Director, Writer, Producer Mehboob Khan remakes his own 1940 film 'Aurat' into a sort of Bollywood 'Gone with the Wind'. 'Mother India' was the first Indian film to be nominated for the Academy Award. The title is a reference to American author Katherine Mayo's infamous 1927 anti-Indian book of the same name.  Mononymous actress Nargis plays a poor yet indomitable farming matriarch (Radha) across several decades. Her family are tricked by the unscrupulous village moneylender into a loan that they will never be able to repay and the story is about the consequences. It's 3-hours long and features numerous musical numbers, so surely this is the template for most Bollywood films thereafter. Even on the pretty awful DVD transfer I had, beset by damage, warping, colour fluctuation and obvious reel changes, you could tell the Technicolor images were a riot of colour. My copy also lacked subtitles for the musical numbers, which meant I probably missed a few plot details. I'd be well up for re-watching a full digitally restored blu-ray transfer, if they ever did one.

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Next up, a Soviet WWII film.
(03-27-2020, 02:42 PM)TM2YC Wrote: [ -> ]62 years ago...

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Gunfight at the O.K. Corral (1957)
Director: John Sturges
Country: United States
Length: 122 minutes
Type: Western

A good western but when it comes to the legend of Wyatt Earp and Doc Holiday, I think both HOUR OF THE GUN (with James Gardner and Jason Robards) and TOMBSTONE (with Kurt Russell and Val Kilmer) are vastly superior.
(03-29-2020, 05:02 PM)bionicbob Wrote: [ -> ]A good western but when it comes to the legend of Wyatt Earp and Doc Holiday, I think both HOUR OF THE GUN (with James Gardner and Jason Robards) and TOMBSTONE (with Kurt Russell and Val Kilmer) are vastly superior.

 Never seen the first one and it's ages since I saw the second one but I remember it being good. I liked the Costner one too.
62 years ago...

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The Cranes Are Flying (1957)
Director: Mikhail Kalatozov
Country: Russia
Length: 97 minutes
Type: War, Drama

I watched an old copy of 'The Cranes Are Flying' two weeks ago, then I noticed Criterion just happened to be about to release it on blu-ray with a new 2K transfer from the negative but I loved the film so much I waited for it to arrive and watched it all over again yesterday. Mikhail Kalatozov's film is a composition fan's dream, a marvel of Cinematography (by Sergey Urusevsky). It's got extreme angles worthy of Welles, Noir lighting worthy of Lang and gliding steadycam-style shots worthy of Kubrick. The crane shots are the most stunning (could the title be about more than the birds? Wink ), some of them begin with intense closeups on actor's faces, or frenetic handheld crowd scenes and then sweep out and up with the characters to reveal the world around them. There is this one corkscrew shot that somehow follows the film's hero as he runs up a spiral staircase, it's jaw dropping. There are several montage sequences that are equally as impressive. A girl runs in panic and the scenery around her seems to somehow be moving at twice the speed, or we see a character's life pass before his eyes in a blur of dreamlike images, or a scene of implied sexual violence is amplified by a discordant visual and aural mix of howling wind, wrenching piano, breaking glass and the rumble of war.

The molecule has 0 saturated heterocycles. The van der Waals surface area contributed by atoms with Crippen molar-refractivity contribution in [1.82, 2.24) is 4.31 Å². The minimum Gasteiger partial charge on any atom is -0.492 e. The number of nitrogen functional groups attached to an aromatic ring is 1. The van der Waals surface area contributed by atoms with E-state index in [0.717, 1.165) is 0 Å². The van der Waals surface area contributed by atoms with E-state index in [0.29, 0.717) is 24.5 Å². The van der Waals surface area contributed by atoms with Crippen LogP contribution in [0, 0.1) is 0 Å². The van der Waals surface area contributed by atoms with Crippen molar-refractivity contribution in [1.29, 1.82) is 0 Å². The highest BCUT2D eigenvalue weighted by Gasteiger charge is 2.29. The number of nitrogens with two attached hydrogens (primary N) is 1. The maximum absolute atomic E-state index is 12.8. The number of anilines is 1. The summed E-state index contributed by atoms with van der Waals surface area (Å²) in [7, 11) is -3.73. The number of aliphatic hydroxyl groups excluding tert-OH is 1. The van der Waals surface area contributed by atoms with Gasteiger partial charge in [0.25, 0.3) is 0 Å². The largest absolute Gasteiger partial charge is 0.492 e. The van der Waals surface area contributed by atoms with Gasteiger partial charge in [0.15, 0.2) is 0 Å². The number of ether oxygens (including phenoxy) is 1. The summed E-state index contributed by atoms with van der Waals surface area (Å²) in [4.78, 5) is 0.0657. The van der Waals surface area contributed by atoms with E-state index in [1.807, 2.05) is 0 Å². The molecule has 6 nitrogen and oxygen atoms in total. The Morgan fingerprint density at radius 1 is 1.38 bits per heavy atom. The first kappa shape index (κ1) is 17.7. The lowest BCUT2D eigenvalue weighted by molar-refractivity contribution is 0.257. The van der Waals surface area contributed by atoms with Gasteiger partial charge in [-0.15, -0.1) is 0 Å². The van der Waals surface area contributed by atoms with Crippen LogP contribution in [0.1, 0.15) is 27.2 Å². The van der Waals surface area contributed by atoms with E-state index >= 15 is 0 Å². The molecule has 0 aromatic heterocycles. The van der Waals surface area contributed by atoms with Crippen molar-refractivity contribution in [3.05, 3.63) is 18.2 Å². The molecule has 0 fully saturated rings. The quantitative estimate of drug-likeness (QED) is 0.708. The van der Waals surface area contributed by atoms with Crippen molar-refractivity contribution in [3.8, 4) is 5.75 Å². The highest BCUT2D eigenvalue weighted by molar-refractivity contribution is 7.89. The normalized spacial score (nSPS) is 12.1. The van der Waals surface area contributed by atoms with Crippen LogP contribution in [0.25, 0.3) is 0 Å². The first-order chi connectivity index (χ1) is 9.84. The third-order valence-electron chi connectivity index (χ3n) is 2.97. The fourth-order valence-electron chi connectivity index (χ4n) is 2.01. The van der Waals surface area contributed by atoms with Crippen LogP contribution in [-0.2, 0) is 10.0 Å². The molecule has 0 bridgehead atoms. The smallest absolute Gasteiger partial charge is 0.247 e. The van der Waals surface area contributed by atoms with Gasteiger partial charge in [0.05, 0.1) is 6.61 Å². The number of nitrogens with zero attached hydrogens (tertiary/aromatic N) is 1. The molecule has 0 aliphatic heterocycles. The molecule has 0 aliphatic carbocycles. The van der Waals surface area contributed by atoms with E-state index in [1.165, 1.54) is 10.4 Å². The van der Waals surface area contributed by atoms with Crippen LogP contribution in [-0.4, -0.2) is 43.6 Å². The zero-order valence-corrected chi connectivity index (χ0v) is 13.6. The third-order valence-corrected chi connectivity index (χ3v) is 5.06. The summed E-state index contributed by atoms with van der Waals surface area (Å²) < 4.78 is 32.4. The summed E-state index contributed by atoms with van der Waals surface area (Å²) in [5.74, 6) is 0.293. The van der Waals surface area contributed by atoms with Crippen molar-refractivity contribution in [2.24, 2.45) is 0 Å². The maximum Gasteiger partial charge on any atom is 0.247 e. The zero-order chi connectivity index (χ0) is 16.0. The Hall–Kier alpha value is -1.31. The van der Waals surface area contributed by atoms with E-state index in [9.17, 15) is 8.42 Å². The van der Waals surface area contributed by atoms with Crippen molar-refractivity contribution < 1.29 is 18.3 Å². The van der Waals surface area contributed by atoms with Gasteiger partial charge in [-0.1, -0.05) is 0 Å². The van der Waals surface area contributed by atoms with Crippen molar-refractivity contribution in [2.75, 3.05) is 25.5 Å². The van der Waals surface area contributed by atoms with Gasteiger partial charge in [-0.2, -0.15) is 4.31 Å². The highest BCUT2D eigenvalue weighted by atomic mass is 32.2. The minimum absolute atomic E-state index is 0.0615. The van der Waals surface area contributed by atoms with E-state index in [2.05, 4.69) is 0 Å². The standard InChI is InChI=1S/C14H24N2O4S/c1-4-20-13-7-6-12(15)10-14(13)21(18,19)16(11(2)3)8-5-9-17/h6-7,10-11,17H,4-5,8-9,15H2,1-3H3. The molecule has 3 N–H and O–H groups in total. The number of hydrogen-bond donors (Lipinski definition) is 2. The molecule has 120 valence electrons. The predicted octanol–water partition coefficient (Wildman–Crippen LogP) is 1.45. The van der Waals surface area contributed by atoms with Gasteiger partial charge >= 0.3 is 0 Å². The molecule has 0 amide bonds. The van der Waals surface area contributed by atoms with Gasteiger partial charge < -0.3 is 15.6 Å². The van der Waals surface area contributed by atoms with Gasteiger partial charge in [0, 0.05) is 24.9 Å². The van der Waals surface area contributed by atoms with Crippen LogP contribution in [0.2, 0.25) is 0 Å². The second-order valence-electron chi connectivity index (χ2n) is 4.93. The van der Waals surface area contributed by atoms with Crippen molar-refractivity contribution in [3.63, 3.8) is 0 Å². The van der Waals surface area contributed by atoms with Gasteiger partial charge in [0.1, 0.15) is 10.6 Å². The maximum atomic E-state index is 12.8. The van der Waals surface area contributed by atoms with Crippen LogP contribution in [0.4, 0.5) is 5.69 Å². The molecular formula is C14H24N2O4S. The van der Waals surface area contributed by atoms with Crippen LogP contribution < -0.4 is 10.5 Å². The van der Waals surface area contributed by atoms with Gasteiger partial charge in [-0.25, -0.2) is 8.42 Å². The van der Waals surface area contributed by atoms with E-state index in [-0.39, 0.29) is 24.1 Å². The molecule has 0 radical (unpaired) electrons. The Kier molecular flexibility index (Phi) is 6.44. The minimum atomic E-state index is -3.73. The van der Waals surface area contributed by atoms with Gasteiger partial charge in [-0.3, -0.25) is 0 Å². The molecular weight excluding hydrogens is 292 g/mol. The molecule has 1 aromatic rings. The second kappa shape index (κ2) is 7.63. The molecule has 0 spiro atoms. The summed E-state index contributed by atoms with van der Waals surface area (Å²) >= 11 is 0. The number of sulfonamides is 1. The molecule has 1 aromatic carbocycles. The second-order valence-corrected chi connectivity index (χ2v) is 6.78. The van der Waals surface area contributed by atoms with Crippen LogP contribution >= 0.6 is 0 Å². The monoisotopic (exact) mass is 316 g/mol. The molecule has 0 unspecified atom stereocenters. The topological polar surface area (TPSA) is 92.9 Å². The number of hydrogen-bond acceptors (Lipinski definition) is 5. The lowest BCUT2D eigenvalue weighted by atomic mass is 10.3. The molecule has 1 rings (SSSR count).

The power of the filmmaking is matched by the beauty of the story. Veronika (played by the stunningly beautiful and talented Tatiana Samoilova) and her boyfriend Boris are separated by the outbreak of WWII. It's about the life they could, or should have had and the grim realities they must face. Little is shown of the actual war, the focus is mostly on the toll it has on the people at home. Boris' family take care of Veronika while Boris is gone, like she was already their daughter in law. Vasili Merkuryev is so wonderful as the father, the weight of his responsibility as a parent and as a doctor is all over his face. Moisey Vaynberg's score begins with the lightness of a carefree Parisian romance but is capable of descending into dark despair and violent terror. 'The Cranes Are Flying' is easily one of the greatest films ever made and definitely the best Soviet film I've watched so far (it was made post Stalin of course).

The first Stanley Kubrick film in the book next. Yeesss!
62 years ago...

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Paths of Glory (1957)
Director: Stanley Kubrick
Country: United States
Length: 88 minutes
Type: War